A road is concrete and sweat; steel rebar, paint and reflectorized signs. While those who built it might care about race and class and cash and commerce, a road doesn't give a damn about any of those things, not about those who drive over it, or the wellbeing of the communities around it. A road exists only to move people quickly; to raise us up out of the mud and let us glide along; to suture one place to another, and those places to others, forever and ever, amen. That said, it is human beings who choose the route of a road, and choices like that are always ripe for folly.
When you want to travel quickly through Little Rock, chances are you're going to be taking Interstate 630, the Wilbur Mills Freeway; the six-lane, roughly 200-foot-wide road that has run through the middle of the city for a quarter century now. Conceived as early as 1930, when city planner John Nolen first laid out the basic plan for a cross-town expressway, the freeway gained momentum in the late 1950s with the rise of President Eisenhower's grand plan for the interstate highway system. The first, mile-long section of the expressway, between Cedar and Park streets, opened in April 1969. The rest was completed — thanks to powerful Arkansas Congressman Wilbur D. Mills, who helped secure funding — in several stages over the course of 20 years (see sidebar). The full length of I-630, from I-30 in the east to I-430 in the west, officially opened to traffic on Sept. 29, 1985, with the dedication of the westbound lanes from Center Street to I-30.
Originally planned as a way to grow Little Rock by giving citizens a quick route to suburbia and new shopping centers in the west, the end result of the construction of the freeway is familiar to anyone who has driven through a major American city in the last 30 years: prosperity and sprawl in the 'burbs, deterioration and blight in neighborhoods near the city center. Though the downtown area has been gathering steam in recent years — especially near the River Market, where several high-rise residential developments have brought people back downtown to live — I-630 still stands largely as the dividing line between what is, for all intents and purposes, two Little Rocks: A white Little Rock north of the freeway, and a black Little Rock to the south. The freeway has undoubtedly led to a bigger and more robust city. But given what was lost, was the tradeoff worth it?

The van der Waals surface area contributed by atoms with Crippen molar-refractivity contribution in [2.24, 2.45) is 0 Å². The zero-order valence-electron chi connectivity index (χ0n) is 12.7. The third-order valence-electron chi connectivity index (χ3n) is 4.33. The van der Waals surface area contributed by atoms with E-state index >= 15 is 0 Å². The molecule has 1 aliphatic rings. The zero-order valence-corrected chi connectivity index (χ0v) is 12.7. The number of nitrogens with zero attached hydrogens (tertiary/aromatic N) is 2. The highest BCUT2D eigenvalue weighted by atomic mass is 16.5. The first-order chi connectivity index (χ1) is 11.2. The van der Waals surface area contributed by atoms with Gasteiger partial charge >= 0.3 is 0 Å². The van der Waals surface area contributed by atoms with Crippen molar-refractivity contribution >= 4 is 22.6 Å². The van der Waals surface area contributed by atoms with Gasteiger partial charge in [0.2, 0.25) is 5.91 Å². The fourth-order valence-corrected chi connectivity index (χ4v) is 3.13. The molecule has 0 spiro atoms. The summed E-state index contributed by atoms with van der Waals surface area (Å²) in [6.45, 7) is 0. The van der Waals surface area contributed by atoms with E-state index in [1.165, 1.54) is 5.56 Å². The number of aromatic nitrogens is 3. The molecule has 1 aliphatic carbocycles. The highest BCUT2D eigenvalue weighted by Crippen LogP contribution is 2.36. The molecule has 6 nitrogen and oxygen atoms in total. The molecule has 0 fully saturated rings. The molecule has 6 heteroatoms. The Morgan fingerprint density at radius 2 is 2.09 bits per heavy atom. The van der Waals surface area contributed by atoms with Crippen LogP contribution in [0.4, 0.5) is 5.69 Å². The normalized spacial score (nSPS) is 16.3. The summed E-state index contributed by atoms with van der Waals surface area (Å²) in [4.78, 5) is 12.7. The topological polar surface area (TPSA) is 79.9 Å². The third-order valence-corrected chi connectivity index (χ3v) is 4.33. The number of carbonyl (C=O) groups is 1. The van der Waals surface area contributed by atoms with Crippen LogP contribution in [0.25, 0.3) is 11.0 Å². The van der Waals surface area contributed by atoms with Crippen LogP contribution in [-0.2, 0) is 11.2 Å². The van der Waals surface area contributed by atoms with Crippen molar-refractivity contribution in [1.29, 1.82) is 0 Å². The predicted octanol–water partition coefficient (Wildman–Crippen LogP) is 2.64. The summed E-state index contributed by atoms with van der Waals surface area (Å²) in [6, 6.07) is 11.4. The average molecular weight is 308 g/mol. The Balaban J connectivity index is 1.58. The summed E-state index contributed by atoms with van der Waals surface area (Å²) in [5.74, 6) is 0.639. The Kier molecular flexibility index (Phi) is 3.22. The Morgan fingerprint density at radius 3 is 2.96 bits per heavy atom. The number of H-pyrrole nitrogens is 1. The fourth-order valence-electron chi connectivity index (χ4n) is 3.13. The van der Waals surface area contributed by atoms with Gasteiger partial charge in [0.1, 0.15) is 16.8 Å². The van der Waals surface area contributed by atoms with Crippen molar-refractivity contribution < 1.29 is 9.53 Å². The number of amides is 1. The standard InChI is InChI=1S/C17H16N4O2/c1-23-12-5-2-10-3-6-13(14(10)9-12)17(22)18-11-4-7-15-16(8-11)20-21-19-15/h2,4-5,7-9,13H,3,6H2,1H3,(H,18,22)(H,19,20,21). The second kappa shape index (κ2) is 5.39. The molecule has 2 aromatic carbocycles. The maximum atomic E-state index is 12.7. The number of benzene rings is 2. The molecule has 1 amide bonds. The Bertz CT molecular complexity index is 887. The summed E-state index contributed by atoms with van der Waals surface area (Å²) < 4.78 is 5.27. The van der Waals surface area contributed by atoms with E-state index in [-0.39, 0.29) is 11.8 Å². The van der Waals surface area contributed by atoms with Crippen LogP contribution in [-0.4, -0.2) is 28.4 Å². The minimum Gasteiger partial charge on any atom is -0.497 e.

Talking to people about the construction and impact of I-630, the conversation almost always turns to the topic of race. It's easy to see why. Other than the Quapaw Quarter and a few isolated pockets of gentrification where the housing stock is historic or otherwise exceptional, the neighborhoods south of I-630, especially those between University and I-30, are largely black. To the north of I-630, other than a few small pockets of integration between Capitol Avenue and the freeway, the neighborhoods from University to downtown on the north side are almost all white.
Though neighborhood groups successfully lobbied for the freeway to be sunk into the ground as it went through downtown Little Rock to preserve the sight-lines and mitigate noise, for many preservationists the route chosen for I-630 is troubling — not quite a deliberate slap at the black community, but close enough for government work. Though the black business and entertainment center that once stood along Eighth, Ninth and 10th streets downtown had been in decline since the early 1960s, the construction of I-630 was the death blow. Black Little Rock has never had a place like it since.
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